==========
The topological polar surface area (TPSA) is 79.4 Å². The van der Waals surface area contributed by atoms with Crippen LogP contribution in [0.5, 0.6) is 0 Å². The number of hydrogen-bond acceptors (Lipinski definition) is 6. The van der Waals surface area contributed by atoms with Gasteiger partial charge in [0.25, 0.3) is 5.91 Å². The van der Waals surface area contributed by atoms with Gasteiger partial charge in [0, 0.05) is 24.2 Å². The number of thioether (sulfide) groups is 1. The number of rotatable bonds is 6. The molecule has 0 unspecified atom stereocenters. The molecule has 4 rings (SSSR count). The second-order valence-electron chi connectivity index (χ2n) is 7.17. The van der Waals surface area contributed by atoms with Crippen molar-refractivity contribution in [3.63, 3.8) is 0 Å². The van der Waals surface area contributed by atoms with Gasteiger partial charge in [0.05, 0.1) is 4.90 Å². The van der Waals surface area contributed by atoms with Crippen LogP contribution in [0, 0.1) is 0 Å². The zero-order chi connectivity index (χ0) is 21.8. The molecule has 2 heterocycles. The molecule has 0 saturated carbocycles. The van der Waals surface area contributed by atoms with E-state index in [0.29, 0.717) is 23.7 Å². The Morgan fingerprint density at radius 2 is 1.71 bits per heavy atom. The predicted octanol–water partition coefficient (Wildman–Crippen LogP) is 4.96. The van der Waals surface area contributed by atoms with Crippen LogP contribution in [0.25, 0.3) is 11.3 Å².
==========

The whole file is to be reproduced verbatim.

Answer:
The topological polar surface area (TPSA) is 79.4 Å². The van der Waals surface area contributed by atoms with Crippen LogP contribution in [0.5, 0.6) is 0 Å². The number of hydrogen-bond acceptors (Lipinski definition) is 6. The van der Waals surface area contributed by atoms with Gasteiger partial charge in [0.25, 0.3) is 5.91 Å². The van der Waals surface area contributed by atoms with Gasteiger partial charge in [0, 0.05) is 24.2 Å². The number of thioether (sulfide) groups is 1. The number of rotatable bonds is 6. The molecule has 0 unspecified atom stereocenters. The molecule has 4 rings (SSSR count). The second-order valence-electron chi connectivity index (χ2n) is 7.17. The van der Waals surface area contributed by atoms with Crippen molar-refractivity contribution in [3.63, 3.8) is 0 Å². The van der Waals surface area contributed by atoms with Gasteiger partial charge in [0.05, 0.1) is 4.90 Å². The van der Waals surface area contributed by atoms with Crippen LogP contribution in [0, 0.1) is 0 Å². The zero-order chi connectivity index (χ0) is 21.8. The molecule has 2 heterocycles. The molecule has 0 saturated carbocycles. The van der Waals surface area contributed by atoms with E-state index in [0.29, 0.717) is 23.7 Å². The Morgan fingerprint density at radius 2 is 1.71 bits per heavy atom. The predicted octanol–water partition coefficient (Wildman–Crippen LogP) is 4.96. The van der Waals surface area contributed by atoms with Crippen LogP contribution in [0.25, 0.3) is 11.3 Å².